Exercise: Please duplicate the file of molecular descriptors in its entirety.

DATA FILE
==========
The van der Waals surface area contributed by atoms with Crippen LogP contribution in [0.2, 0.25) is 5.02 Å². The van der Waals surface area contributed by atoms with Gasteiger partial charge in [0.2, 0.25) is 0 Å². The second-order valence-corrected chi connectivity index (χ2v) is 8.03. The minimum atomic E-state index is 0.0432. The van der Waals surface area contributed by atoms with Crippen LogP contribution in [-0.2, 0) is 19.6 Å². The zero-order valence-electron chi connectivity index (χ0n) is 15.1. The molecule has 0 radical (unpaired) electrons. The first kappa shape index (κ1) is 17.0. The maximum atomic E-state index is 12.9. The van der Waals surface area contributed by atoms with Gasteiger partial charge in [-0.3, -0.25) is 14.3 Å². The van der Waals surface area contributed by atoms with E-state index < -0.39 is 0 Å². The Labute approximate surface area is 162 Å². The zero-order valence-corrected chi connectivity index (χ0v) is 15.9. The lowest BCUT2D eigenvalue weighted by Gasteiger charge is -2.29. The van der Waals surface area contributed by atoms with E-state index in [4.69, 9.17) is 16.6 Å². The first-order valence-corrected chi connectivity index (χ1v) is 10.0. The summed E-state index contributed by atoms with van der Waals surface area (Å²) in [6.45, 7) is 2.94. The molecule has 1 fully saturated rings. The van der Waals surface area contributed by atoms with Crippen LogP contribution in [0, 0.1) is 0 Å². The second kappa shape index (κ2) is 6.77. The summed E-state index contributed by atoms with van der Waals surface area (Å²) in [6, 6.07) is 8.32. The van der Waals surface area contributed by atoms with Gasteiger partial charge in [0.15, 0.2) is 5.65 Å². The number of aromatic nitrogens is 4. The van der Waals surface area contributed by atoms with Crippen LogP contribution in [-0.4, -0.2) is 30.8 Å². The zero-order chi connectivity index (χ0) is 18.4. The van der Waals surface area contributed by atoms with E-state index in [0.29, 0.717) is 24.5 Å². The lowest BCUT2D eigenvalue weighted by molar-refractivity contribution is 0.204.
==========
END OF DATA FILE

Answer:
The van der Waals surface area contributed by atoms with Crippen LogP contribution in [0.2, 0.25) is 5.02 Å². The van der Waals surface area contributed by atoms with Gasteiger partial charge in [0.2, 0.25) is 0 Å². The second-order valence-corrected chi connectivity index (χ2v) is 8.03. The minimum atomic E-state index is 0.0432. The van der Waals surface area contributed by atoms with Crippen LogP contribution in [-0.2, 0) is 19.6 Å². The zero-order valence-electron chi connectivity index (χ0n) is 15.1. The molecule has 0 radical (unpaired) electrons. The first kappa shape index (κ1) is 17.0. The maximum atomic E-state index is 12.9. The van der Waals surface area contributed by atoms with Gasteiger partial charge in [-0.3, -0.25) is 14.3 Å². The van der Waals surface area contributed by atoms with E-state index < -0.39 is 0 Å². The Labute approximate surface area is 162 Å². The zero-order valence-corrected chi connectivity index (χ0v) is 15.9. The lowest BCUT2D eigenvalue weighted by Gasteiger charge is -2.29. The van der Waals surface area contributed by atoms with E-state index in [4.69, 9.17) is 16.6 Å². The first-order valence-corrected chi connectivity index (χ1v) is 10.0. The summed E-state index contributed by atoms with van der Waals surface area (Å²) in [6.45, 7) is 2.94. The molecule has 1 fully saturated rings. The van der Waals surface area contributed by atoms with Crippen LogP contribution in [0, 0.1) is 0 Å². The second kappa shape index (κ2) is 6.77. The summed E-state index contributed by atoms with van der Waals surface area (Å²) in [6, 6.07) is 8.32. The van der Waals surface area contributed by atoms with Gasteiger partial charge in [0.15, 0.2) is 5.65 Å². The number of aromatic nitrogens is 4. The van der Waals surface area contributed by atoms with Crippen LogP contribution in [-0.4, -0.2) is 30.8 Å². The zero-order chi connectivity index (χ0) is 18.4. The van der Waals surface area contributed by atoms with E-state index in [0.29, 0.717) is 24.5 Å². The lowest BCUT2D eigenvalue weighted by molar-refractivity contribution is 0.204.